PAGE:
Our study has numerous limitations. First, similar to many other fMRI studies, ours was limited by a small sample size. Thus, although our confidence in these results is strengthened by the identification of a priori ROIs, these data must be considered preliminary. Future research with larger samples will be useful for increasing our confidence in this pattern of findings. Second, we restricted the sample only to males, although research has demonstrated that male and female smokers differ in their responses to smoking-related stimuli and nicotine administration , . We sought to reduce the possibility of introducing such variance given the relatively small sample size. Whether our findings generalize to female smokers awaits direct investigation. Third, the paradigm may potentially measure craving vs. reward expectation. Previous research suggested that manipulations that generate expectations of cigarette smoking can increase cigarette craving in smokers  and may potentiate cue-induced cigarette craving . Using the same paradigm, the presentation of cues previously paired with cigarettes can elicit craving compared with stimuli that predict the absence of cigarettes in smokers . Fourth, the study design lacks a nonsmoking control group exposed to the same cues as the smokers. However, in prior work , nonsmokers demonstrated neither cigarette craving nor changes in mood/anxiety associated with the presentation of cigarette-related cues. Additionally, in our pilot study, the cigarette cue did not induce craving in nonsmoking control subjects. However, in this study, the primary analysis was the investigation of cigarette cue exposure under Regulate and Attend conditions. The use of nonsmoking control subjects would not be expected to help the central interpretation of the study.
Altered sensitivity to the incentive salience of drug cues has been proposed as the neural basis of pathological “wanting” (Volkow and Wise, 2005). The dACC, which might mediate the neural circuit involved in the craving response, provides a target for top-down cognitive interventions that may be therapeutically beneficial. This strategy may help addicted individuals avoid the anticipated situations where they are exposed to conditioned cues. Our findings suggest that smokers can use self-instruction to inhibit the craving response when they are exposed to cigarette cues. In fact, addicts are inevitably exposed to drug cues in their daily lives; therefore, the acquisition of the ability to exert cognitive control may decrease relapse rates.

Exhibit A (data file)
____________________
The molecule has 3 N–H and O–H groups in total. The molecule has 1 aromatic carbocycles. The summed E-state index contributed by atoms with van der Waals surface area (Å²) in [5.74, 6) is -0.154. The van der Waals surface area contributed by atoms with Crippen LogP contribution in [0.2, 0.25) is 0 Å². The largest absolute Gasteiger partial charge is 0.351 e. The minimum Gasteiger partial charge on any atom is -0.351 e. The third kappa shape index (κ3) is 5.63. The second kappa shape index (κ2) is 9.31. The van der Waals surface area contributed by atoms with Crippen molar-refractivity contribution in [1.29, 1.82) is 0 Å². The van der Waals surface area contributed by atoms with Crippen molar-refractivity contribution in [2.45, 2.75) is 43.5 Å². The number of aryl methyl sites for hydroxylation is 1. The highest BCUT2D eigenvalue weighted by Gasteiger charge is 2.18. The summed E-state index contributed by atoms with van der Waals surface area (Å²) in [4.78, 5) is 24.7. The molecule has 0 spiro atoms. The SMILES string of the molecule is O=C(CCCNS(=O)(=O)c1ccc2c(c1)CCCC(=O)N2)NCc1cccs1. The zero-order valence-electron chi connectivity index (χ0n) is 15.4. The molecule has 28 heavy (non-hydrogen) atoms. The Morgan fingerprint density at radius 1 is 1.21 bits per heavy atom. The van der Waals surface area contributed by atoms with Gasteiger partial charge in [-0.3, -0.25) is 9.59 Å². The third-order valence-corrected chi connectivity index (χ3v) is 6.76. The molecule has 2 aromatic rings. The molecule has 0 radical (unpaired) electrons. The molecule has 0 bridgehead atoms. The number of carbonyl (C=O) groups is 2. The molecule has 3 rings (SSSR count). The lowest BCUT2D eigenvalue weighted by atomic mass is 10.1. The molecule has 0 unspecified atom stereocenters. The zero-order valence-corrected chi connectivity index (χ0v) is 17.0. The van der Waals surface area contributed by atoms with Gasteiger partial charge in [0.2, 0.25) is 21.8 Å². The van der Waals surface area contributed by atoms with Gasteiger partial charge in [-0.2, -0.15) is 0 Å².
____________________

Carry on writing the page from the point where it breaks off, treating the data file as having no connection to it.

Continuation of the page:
Conceived and designed the experiments: LZ LL. Performed the experiments: LZ QL WY LS. Analyzed the data: LZ KY. Contributed reagents/materials/analysis tools: LZ WW JS JT WQ YW MD. Wrote the paper: LZ.
- 1. Shiffman S, Balabanis MH, Gwaltney CJ, Paty JA, Gnys M, et al. (2007) Prediction of lapse from associations between smoking and situational antecedents assessed by ecological momentary assessment. Drug Alcohol Depend 91: 159–168. doi: 10.1016/j.drugalcdep.2007.05.017
- 2. Engelmann JM, Versace F, Robinson JD, Minnix JA, Lam CY, et al. (2012) Neural substrates of smoking cue reactivity: a meta-analysis of fMRI studies. Neuroimage 60: 252–262. doi: 10.1016/j.neuroimage.2011.12.024
- 3. Giuliani NR, Drabant EM, Bhatnagar R, Gross JJ (2011) Emotion regulation and brain plasticity: expressive suppression use predicts anterior insula volume. Neuroimage 58: 10–15. doi: 10.1016/j.neuroimage.2011.06.028
- 4. Kalisch R, Wiech K, Critchley HD, Dolan RJ (2006) Levels of appraisal: a medial prefrontal role in high-level appraisal of emotional material. Neuroimage 30: 1458–1466. doi: 10.1016/j.neuroimage.2005.11.011